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Old 02-14-2010, 11:32 AM  
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Default Need to calculate optimal location of kitchen faucet, disposer etc

We're having new kitchen cabinets installed. The sink cabinet is 24" wide and 27" deep. We chose this size over 24" deep to fit a garbage can under the sink. I need to figure out where to place the sink, the faucet, the disposer etc optimally so that (i) it's convenient, (ii) there is enough space for the can, (ii) there is enough space for the disposer and all the plumbing etc. Here are more details:
- The sink is Alpha U-235 (Alpha International :: Under Mount Sinks)
- We will probably install a 1/3 hp disposer. We're not concerned that much about its noise since we use it rarely.
- We have a dishwasher to the left of the sink cabinet
- We will probably install a single-lever faucet in one of the corners of the sink's "D"

Now a few questions:
1. How far back can we push the sink to the wall?
2. Is there any advantage/disadvantage of placing the faucet behind the sink rather than in the corner?
3. We may want to use the 1/3 hp disposer that we have now, but if we decide to buy a new one, how do we figure out its optimal size?
4. Other than the obvious consequences of pushing a sink all the way to the wall or, conversely, as close to the front edge of the countertop as possible, are there, is either approach better in terms of connecting all the plumbing, repairing it or the disposer if it breaks etc?

Thanks much!

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Old 02-14-2010, 12:12 PM  
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Originally Posted by ilyaz View Post
where to place the sink, the faucet, the disposer etc optimally so that (i) it's convenient,

1. How far back can we push the sink to the wall?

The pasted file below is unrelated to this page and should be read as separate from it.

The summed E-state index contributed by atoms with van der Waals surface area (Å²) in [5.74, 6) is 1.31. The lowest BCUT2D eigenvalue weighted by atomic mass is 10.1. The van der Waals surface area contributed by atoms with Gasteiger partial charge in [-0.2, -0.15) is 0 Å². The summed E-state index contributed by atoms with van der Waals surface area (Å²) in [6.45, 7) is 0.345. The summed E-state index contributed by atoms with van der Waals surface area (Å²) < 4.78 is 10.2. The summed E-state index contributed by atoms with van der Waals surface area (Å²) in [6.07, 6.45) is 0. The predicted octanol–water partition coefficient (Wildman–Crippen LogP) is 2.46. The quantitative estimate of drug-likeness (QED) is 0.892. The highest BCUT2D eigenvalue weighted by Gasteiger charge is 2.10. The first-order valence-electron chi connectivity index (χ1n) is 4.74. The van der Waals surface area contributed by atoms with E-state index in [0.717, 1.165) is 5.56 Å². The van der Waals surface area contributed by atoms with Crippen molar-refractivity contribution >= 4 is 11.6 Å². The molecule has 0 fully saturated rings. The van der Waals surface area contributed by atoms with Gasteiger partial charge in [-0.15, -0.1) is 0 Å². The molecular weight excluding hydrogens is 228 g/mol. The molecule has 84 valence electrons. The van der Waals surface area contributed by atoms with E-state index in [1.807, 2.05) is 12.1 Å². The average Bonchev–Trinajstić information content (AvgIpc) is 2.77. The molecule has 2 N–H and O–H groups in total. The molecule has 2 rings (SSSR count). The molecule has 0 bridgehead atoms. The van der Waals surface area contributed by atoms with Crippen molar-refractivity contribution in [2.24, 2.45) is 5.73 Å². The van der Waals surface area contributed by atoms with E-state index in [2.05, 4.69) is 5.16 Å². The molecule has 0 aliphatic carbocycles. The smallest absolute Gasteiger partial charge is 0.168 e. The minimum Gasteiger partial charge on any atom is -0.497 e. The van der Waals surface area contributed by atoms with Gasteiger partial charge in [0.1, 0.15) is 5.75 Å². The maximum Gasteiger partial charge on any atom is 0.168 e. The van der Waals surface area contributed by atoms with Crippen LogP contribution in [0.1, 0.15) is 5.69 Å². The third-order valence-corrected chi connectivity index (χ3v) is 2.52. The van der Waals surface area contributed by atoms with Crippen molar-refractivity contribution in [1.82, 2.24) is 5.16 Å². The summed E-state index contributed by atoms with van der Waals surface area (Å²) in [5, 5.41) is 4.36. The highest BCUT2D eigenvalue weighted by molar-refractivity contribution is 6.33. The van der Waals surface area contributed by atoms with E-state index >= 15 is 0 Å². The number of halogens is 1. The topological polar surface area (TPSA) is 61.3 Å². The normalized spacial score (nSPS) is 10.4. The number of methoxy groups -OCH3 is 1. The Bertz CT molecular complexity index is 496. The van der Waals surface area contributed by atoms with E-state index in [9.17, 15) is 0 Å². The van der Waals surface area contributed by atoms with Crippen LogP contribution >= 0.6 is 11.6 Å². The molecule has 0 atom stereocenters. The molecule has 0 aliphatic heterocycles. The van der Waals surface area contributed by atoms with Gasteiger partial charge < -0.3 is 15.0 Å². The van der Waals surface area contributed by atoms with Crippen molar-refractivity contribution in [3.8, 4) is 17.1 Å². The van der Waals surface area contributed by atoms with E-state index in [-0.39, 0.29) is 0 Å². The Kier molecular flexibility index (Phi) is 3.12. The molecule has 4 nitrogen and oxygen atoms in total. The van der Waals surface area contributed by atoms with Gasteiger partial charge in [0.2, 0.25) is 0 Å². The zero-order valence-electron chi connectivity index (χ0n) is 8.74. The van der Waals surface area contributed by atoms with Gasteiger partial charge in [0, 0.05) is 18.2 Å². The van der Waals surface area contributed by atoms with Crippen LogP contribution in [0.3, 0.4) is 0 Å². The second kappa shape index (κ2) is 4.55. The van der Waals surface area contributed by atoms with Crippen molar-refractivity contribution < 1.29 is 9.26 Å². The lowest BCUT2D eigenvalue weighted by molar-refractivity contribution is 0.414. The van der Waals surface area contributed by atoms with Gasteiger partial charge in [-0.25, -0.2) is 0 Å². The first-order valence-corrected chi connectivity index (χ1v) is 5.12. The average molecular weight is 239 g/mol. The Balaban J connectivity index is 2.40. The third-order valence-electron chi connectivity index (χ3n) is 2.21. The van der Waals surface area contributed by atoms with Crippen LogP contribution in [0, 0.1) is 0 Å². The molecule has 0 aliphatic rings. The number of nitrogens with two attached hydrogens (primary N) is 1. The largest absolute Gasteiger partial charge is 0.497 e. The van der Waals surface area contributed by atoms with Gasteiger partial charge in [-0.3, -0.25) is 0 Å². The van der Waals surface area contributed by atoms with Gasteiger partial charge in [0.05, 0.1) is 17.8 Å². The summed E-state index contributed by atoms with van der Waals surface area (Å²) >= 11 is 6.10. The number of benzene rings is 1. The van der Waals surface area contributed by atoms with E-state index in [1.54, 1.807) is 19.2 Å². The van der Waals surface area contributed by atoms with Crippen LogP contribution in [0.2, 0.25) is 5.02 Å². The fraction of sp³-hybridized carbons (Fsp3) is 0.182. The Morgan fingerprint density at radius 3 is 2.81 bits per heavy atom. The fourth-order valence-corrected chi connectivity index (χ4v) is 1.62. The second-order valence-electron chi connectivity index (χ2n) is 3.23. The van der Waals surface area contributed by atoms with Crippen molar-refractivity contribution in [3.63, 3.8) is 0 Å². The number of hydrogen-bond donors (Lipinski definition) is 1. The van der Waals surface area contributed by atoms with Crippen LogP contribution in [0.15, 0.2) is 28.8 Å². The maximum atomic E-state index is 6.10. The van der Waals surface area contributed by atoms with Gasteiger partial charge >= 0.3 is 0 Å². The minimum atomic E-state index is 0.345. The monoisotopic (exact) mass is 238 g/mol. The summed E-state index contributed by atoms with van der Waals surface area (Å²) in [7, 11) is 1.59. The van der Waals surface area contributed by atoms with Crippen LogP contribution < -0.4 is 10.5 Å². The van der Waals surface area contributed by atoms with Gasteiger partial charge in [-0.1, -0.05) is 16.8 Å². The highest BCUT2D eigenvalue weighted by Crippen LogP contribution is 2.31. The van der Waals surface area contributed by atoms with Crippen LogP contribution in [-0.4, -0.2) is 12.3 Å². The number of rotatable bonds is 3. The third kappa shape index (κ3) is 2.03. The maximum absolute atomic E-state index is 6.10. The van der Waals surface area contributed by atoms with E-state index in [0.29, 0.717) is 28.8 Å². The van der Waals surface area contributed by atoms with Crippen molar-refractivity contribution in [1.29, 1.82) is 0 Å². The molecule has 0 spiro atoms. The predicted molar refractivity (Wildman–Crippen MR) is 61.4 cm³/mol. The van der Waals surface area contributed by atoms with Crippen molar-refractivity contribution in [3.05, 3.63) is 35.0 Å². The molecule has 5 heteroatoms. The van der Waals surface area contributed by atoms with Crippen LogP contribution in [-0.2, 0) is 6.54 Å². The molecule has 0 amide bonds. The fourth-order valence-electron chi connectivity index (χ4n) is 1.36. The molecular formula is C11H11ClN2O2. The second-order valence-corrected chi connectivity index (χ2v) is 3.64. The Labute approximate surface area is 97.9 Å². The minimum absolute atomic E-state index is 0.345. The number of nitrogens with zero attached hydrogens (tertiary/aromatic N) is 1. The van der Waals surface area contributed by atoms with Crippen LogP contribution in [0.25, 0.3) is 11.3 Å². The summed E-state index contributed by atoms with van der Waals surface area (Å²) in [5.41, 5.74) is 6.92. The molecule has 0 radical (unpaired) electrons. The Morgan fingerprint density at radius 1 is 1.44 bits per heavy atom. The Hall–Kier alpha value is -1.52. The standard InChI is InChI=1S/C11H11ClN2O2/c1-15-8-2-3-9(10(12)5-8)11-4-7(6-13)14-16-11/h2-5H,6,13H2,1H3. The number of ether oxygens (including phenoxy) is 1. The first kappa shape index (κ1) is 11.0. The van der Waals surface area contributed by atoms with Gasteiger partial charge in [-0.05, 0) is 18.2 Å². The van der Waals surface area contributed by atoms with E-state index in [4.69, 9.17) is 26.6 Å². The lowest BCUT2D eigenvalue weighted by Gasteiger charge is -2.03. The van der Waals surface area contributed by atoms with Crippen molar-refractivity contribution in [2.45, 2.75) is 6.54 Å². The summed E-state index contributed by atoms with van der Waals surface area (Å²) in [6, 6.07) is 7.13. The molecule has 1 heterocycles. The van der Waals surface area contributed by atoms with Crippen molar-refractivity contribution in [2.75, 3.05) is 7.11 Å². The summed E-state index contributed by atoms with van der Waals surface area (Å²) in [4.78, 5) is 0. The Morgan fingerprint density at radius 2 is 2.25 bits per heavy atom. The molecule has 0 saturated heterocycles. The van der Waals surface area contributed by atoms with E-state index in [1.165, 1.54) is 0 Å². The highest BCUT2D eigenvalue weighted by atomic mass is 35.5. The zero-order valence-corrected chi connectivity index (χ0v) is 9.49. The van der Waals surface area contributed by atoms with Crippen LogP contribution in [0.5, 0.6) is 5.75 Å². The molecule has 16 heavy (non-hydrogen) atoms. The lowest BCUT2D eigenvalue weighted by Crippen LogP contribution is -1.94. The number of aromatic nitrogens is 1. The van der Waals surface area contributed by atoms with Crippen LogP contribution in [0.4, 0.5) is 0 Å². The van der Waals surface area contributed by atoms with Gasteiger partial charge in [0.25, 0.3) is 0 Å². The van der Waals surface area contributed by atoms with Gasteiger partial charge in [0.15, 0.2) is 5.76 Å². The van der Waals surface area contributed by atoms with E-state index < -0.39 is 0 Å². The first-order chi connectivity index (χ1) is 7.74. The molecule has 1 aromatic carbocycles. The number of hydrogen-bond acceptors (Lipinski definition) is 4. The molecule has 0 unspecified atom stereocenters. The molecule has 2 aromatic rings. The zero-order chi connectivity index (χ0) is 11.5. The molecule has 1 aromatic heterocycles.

how do we figure out its optimal size?
Generally, garbage disposals come in 1/2, 3/4, and 1 horsepower models.
We recommend 1/2 horsepower garbage disposals for light use, 3'4 horsepower for normal home use, and 1 horse power for heavy home use or light commercial.

A 1/2 horse power garbage disposal
is perfect for condos and apartments. It has enough power for one or two people to use and it is usually less expensive. This power of garbage disposal is also great for vacation homes, where it doesn't get too much use. Just be careful, though, that if you have a large dinner party or other special occasion where you may need to dispose of a lot of food particles at one time, that you run plenty of cold water and feed the particles slowly into the disposer.

A 3/4 horse power garbage disposer
is probably the most common. This kind of garbage disposer is generally found in single family homes and is good for a family. If you have children, however, make sure that they understand what you can and cannot put down the garbage disposal. This will help prevent future problems if everyone understands how to use the disposal.

Residential disposer models are available in several sizes and capacities, and driven by motors of 1/3 hp to 1 hp.

The size of the unit and motor and the construction design are the principle factors affecting price, along with the warranty period, which tends to increase with the size and power of the unit. More expensive disposers are usually quieter, and offer extra features like auto-reversing motors. High-end units are made of stainless steel and carry a 7-year warranty. The most popular models are to hp continuous feed models.

Last edited by Wuzzat?; 02-14-2010 at 01:53 PM.
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Old 02-14-2010, 12:26 PM  
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I think it makes the most sense to mount the sink in the middle of the cabinet space below the sink to provide the most space all around the sink and garbage disposer to work.

The only advantage I can see in moving the sink forward and installing the faucet behind the middle of the sink is that by rotating the faucet body 180 degrees and rotating the spout to the back of the faucet, then the single lever handle can be made to be on the left side for left handed home owners.

I would say that mounting the sink in the middle of the cabinet space (and the faucet in the left or right corner depending on whether you're left or right handed) makes the most sense. Doing anything other than that is as likely to help cause future problems as it is to help solve future problems.

What you're trying to do is optomize the location of the sink to minimize the difficulty in making the water supply and drain connections. That's harder to do that to just solve the problem once you're staring it in the face.

Last edited by Nestor_Kelebay; 02-14-2010 at 12:39 PM.
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